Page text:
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Tuesday, October 14, 2008

The Importance of Socialization

Have you known dogs that get too excited when they see people and jump all over them? Dogs that are fine around their home, but can't stop trembling when they go anywhere else? Dogs that pee nervously when anyone new comes around? Ones that jump at the slightest noise or shadow? Or ones that snap or bite in situations or around people they don't know? And did you know that all of these behaviors are pretty set by about 4 months old?

Veterinary behavioral specialists are becoming more vocal about the importance of early socialization in dogs. There are developmental "windows" where a dog's brain is very receptive to certain kinds of stimuli. In the case of socialization, this window is open the greatest until about 14-16 weeks old. During this time, a dog learns how to handle new and different situations, how to behave around people and other animals, and how to react to something they don't understand or might find frightening. If they don't learn these things during this period of time, they likely will never properly learn them. Their experiences in their first 2-4 months of life helps determine their behaviors for the rest of their life.

So what does this mean for you as a dog owner? When you get a new puppy, you should strongly consider getting them into a group puppy class as early as 8-10 weeks old. Many people shelter their dogs, keeping them away from other people or pets. Unfortunately, this can actually hinder a puppy's behavioral development, leading to fearful or rambunctious behaviors. Socialization does not mean being around the kids, grandkids, and other family pets. It means getting them around people, situations, objects, and animals outside of their normal environment. However, you need to have this done in a controlled way so the puppy can be properly trained and can learn to behave properly. And you must do this early! Many people don't think about it until their dog is 5, 6, or even 9 months old and is causing problems. By this time, the behavior is already set, and very difficult to change.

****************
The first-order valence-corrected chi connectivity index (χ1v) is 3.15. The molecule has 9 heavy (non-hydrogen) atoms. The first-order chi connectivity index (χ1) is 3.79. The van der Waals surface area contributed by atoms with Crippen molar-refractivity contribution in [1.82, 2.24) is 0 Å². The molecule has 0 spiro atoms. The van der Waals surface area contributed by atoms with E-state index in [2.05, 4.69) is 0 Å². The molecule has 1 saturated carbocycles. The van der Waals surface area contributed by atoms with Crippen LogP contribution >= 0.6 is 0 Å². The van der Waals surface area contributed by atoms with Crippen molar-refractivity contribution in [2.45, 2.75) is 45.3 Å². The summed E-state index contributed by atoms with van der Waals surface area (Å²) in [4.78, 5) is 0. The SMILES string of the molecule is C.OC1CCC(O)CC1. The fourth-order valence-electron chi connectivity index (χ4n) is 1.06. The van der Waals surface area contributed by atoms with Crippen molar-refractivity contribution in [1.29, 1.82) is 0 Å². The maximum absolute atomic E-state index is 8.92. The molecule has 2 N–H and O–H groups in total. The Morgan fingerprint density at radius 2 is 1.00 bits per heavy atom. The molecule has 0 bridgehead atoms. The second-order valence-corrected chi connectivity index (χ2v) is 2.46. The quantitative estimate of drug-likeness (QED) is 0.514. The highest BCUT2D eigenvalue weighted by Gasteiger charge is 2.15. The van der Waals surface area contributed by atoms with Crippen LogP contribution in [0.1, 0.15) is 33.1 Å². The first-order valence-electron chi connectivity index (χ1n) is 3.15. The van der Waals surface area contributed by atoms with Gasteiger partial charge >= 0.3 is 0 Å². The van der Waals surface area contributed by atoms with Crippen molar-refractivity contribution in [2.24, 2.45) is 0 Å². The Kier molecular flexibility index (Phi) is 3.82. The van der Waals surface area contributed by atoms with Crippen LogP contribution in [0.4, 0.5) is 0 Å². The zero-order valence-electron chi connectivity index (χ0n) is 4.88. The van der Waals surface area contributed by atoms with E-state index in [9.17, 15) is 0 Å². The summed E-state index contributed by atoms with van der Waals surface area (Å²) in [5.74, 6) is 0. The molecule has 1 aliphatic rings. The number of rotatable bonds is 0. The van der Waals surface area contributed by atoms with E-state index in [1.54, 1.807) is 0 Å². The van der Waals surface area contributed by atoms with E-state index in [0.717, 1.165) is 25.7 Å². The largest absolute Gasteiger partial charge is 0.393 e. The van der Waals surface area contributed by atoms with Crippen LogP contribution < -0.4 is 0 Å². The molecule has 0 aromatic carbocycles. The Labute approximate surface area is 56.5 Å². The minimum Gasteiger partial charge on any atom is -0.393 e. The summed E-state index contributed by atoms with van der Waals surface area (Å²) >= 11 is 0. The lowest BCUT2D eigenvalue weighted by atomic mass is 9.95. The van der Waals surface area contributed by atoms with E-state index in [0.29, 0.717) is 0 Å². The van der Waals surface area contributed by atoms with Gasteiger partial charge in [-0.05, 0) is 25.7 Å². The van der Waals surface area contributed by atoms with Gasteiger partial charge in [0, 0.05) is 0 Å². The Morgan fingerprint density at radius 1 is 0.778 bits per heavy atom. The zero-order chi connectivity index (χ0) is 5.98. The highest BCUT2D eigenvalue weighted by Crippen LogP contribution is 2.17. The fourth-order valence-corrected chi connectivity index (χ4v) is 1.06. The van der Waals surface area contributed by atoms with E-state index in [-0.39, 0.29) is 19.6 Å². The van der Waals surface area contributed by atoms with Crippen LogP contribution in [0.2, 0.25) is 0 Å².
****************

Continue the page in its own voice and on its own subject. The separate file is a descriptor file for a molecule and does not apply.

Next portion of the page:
For those of you who have adult dogs, there is still hope, though it will be harder. Find a vet who is skilled in behavioral counseling and listen to their advice. For those with new puppies or considering getting one, please don't discount the benefits of group puppy classes in devleoping proper and desired behaviors.


  1. what about cats? do they have similar behavioral developement? how do you get a cat used to different kinds of situations? my cat is awesome with our family, and if one or two adults comes over, she's just fine. add another kid however, and she freaks. this is partly due to some mishandling of other people's kids, and i totally understand her behavior. i just would like to know if there's a way to get her to calm down in those kinds of situations, or if i should just continue what i'm doing, which is locking her away in our room whilst company is over to avoid the situation altogether. normally, this wouldn't bother me, but she's such a social cat. the most social i've ever seen. she just hates being locked away from all the excitement, but again, if there are children...any advice?

  2. A great topic for the next post! I'll address it directly. :)


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